It wasn't just litbloggers who heard the call, several authors stepped forward as well. Here's a note by Richard McCann, author of the amazing Mother of Sorrows, letting us know what Chapters has meant to him.
In Praise of Chapters, by Richard McCann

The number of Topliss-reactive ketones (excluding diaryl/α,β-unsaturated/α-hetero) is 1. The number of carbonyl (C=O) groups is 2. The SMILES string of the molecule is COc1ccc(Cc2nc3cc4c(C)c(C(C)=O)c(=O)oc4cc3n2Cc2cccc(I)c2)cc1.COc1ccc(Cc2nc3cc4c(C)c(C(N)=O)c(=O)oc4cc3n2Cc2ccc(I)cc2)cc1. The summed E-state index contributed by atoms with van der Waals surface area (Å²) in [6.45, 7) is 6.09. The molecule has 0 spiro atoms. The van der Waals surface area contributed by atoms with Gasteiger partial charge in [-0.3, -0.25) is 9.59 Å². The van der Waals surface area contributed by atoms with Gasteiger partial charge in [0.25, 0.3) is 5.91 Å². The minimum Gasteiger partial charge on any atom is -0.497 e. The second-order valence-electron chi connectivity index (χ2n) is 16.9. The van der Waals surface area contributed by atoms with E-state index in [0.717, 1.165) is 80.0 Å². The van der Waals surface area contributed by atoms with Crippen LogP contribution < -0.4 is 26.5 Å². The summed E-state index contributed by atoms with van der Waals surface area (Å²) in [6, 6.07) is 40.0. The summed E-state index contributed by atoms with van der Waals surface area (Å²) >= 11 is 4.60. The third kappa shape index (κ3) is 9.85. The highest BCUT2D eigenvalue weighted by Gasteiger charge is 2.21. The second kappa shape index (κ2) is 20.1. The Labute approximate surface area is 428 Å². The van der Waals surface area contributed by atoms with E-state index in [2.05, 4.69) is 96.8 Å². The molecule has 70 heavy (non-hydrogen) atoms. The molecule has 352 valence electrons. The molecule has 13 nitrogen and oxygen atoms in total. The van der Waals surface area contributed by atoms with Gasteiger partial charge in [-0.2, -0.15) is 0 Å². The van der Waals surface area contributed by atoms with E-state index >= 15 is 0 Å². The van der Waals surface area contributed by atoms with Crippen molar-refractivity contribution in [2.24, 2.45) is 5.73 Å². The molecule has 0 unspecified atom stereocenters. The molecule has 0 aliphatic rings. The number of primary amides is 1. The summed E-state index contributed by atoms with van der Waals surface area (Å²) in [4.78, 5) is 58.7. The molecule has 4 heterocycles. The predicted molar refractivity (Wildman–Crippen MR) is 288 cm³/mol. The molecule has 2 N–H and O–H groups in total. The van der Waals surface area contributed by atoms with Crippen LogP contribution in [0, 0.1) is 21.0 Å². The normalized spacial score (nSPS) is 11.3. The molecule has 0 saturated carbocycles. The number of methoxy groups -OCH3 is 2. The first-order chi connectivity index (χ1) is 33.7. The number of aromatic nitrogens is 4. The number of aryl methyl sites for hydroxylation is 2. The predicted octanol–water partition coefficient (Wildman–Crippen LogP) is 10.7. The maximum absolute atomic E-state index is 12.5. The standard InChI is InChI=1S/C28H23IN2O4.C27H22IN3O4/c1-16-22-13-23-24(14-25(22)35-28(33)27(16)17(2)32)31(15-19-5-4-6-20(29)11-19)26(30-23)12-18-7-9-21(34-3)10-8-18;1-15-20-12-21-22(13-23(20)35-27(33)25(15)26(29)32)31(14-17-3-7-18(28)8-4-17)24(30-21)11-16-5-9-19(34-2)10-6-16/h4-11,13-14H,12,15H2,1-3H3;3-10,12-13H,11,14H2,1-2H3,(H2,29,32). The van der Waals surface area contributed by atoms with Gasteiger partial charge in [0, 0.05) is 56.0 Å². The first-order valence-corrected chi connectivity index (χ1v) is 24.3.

Let me put it plainly: I love Chapters Bookstore. When I moved back to Washington in the 1980s—after twenty years of living elsewhere and abroad—I went to Chapters to hear Susanna Moore read from her novel The Whiteness of Bones. (This was even before Chapters moved to K Street, long before it moved to its current fine location on 11th Street NW, right in the heart of downtown.) I'd been away from Washington a long time, and I wasn't all that happy to have moved back. But I remember thinking that Chapters was there, and it was going to make a crucial difference in my life back in D.C., particularly since I had just started writing again, after some years of writing nothing at all. That evening, listening to Susanna Moore—I remember that Moore shook her silver bracelets a few times, and that she answered one question from the audience by informing us that she was speaking as a former Miss Aluminum—I thought, Well, I'd like to read at Chapters some day. That's what I'd like to do. That was the mantra I carried with me whenever I went through its doors, most often to find a book of poems that I could find at no other bookstore. Of course, some years later, it was a pleasure to read there, as one might imagine. It was a pleasure to read there a few times, in fact. But for me, the blend of enchantment and familiarity that I associate with Chapters—standing among writers, listening to writers whom I admire reading from their new works—has never vanished, not for a moment, and I'm still as happy as can be whenever I walk through its doors and see Terri Merz standing at the counter, sorting through the books that she and Steve love with all of their hearts. It's one of the crucial places of our lives.